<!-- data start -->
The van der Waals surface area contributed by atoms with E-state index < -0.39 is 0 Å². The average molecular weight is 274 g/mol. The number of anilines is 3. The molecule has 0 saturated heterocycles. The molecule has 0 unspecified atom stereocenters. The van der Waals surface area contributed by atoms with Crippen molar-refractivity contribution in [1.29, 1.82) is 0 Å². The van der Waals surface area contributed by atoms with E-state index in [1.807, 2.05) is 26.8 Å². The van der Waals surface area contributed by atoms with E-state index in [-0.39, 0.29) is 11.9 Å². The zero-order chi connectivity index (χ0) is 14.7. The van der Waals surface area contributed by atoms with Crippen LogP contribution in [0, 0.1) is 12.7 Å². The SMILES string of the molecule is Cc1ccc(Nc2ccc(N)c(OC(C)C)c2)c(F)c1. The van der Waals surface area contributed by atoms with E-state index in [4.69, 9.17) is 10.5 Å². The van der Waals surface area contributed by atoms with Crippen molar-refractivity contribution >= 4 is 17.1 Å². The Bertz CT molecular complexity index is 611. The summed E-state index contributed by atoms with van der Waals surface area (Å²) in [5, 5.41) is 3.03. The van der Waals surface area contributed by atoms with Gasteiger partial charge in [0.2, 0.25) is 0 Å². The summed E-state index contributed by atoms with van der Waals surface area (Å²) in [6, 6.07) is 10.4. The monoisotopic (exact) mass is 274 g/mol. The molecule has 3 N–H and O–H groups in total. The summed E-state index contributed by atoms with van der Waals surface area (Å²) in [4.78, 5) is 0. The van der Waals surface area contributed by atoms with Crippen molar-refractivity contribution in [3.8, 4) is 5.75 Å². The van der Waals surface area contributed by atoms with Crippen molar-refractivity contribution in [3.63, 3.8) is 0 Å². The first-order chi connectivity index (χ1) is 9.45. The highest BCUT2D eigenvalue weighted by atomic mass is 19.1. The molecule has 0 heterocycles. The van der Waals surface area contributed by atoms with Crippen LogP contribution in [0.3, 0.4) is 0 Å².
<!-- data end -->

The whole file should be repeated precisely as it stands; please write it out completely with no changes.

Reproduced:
The van der Waals surface area contributed by atoms with E-state index < -0.39 is 0 Å². The average molecular weight is 274 g/mol. The number of anilines is 3. The molecule has 0 saturated heterocycles. The molecule has 0 unspecified atom stereocenters. The van der Waals surface area contributed by atoms with Crippen molar-refractivity contribution in [1.29, 1.82) is 0 Å². The van der Waals surface area contributed by atoms with E-state index in [1.807, 2.05) is 26.8 Å². The van der Waals surface area contributed by atoms with E-state index in [-0.39, 0.29) is 11.9 Å². The zero-order chi connectivity index (χ0) is 14.7. The van der Waals surface area contributed by atoms with Crippen LogP contribution in [0, 0.1) is 12.7 Å². The SMILES string of the molecule is Cc1ccc(Nc2ccc(N)c(OC(C)C)c2)c(F)c1. The van der Waals surface area contributed by atoms with E-state index in [4.69, 9.17) is 10.5 Å². The van der Waals surface area contributed by atoms with Crippen molar-refractivity contribution >= 4 is 17.1 Å². The Bertz CT molecular complexity index is 611. The summed E-state index contributed by atoms with van der Waals surface area (Å²) in [5, 5.41) is 3.03. The van der Waals surface area contributed by atoms with Gasteiger partial charge in [0.2, 0.25) is 0 Å². The summed E-state index contributed by atoms with van der Waals surface area (Å²) in [6, 6.07) is 10.4. The monoisotopic (exact) mass is 274 g/mol. The molecule has 3 N–H and O–H groups in total. The summed E-state index contributed by atoms with van der Waals surface area (Å²) in [4.78, 5) is 0. The van der Waals surface area contributed by atoms with Crippen molar-refractivity contribution in [3.8, 4) is 5.75 Å². The van der Waals surface area contributed by atoms with Crippen molar-refractivity contribution in [3.63, 3.8) is 0 Å². The first-order chi connectivity index (χ1) is 9.45. The highest BCUT2D eigenvalue weighted by atomic mass is 19.1. The molecule has 0 heterocycles. The van der Waals surface area contributed by atoms with Crippen LogP contribution in [0.3, 0.4) is 0 Å².